Reading comprehension is always tested on standardized tests. It just is. You will not be able to sweet talk your way out of a reading passage, whether it's fiction or nonfiction, on your next SAT or ACT. You'll need to be able to read the passage and answer corresponding questions about the main idea, author's purpose, vocabulary in context and inferencing. But what's one of the best ways to improve your reading comprehension? Reading, of course! If you pick up one of the best books for teens and just dig in, you'll get some comprehension practice about stories you may actually like. Some of the books even come with reading comprehension questions online or in the back of the book, too. It's an SAT/ACT win-win!
Check out some of the best books for teens below to get cranking. Want even more suggestions? Here are four more great books suitable for teenagers with included synopses.
Teachers across the country are begging to get this book into the curriculum for their middle school students. Chains, by Laurie Halse Anderson, is a winner by all accounts. Not only is it engaging for many age groups - I'd say advanced elementary school age-children as a read-aloud, up into high school for independent reading - it offers adult readers a great sense of history in this fictional story.
Set during the American Revolutionary War, Chains recounts the tale of Isabel, a thirteen-year old slave longing for her freedom, and Ruth, her "simple" little sister. Their master, Miss Finch, promises them freedom when she dies, but through a series of events, they end up being sold by Miss Finch's awful nephew into the hands of cruel Loyalists in New York - The Locktons.
The Locktons have no sympathy for the Patriots, and even less sympathy for Isabel and her little sister. When Isabel meets a friend, Curzon, a slave working with the Patriots, he entices her to spy on her despicable owners, who have inside information about the British plans to overtake the Patriots. Scared, Isabel says no at first, but when Mrs. Lockton breaks Isabel's heart, she realizes that she can only be loyal to whomever can get her exactly what she wants: freedom.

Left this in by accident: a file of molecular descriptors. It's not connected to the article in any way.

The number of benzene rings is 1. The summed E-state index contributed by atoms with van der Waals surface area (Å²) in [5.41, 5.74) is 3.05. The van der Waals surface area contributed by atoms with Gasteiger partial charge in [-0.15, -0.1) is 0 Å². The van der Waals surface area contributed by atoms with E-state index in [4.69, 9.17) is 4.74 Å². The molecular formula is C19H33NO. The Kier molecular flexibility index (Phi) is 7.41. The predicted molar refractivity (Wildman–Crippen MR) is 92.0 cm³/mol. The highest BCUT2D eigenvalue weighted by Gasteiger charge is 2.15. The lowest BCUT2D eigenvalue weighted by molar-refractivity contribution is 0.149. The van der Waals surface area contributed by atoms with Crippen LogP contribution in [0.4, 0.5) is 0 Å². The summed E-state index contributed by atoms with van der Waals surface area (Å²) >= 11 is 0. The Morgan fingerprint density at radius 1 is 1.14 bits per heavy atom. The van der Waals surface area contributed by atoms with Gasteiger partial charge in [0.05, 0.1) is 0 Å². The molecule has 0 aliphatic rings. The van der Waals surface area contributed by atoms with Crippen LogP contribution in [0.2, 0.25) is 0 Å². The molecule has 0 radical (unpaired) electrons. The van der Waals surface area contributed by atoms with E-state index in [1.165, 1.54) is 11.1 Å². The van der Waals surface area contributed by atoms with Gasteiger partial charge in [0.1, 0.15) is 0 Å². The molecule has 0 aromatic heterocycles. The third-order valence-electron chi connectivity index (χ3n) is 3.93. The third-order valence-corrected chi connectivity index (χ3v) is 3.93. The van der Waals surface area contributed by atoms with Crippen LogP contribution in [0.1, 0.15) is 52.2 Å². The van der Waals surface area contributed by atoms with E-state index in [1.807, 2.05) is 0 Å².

This YA historical novel will catapult you into the history of the American Revolution through the eyes of this brave girl. It'll break your heart, mend it, and send it soaring. Chains is a page-turner for sure, one you will stay up late to finish.
This book kept me up far past my bedtime on a few nights. It's a quick, easy read, but everything kind of just sucked me in. For one, the setting descriptions are killer. For another, the story line tugs at your soul. You simply cannot stop reading before the ending because it will make you question your judgment, your morals, and everything you believe to be true about integrity.
Sarah echoes my beliefs on her blog, "What Sarah Reads:"
"I devoured this one night when I couldn't sleep. I had given in around 4am, picked this up and sat reading till I finished around 7. It is a short bite at around 262 pages and is a delightful coming of age teen thriller/romance set in the late 40s in Palm Beach. Evie is almost sixteen and lives in Brooklyn with her mother, Beverly and her step-father, Joe who has recently returned from fighting overseas to open a chain of electrical appliance shops. When a mysterious ex GI friend of Joe tries repeatedly to contact him, Joe packs the family into the car and they drive to Palm Beach for an impromptu holiday. There family secrets unravel as Evie comes of age, discovers her first love and to what lengths she'll go to for her family.
Deb Caletti is one of my all-time favorite YA authors. I have devoured almost every one of her books, mostly because of her supreme mastery of language. If you want text rich with lovely descriptions, truly unique imagery and figurative language, then pick up a Caletti, like this one.
Bina Williams, from Booklistonline.com, offers a great plot synopsis of the book: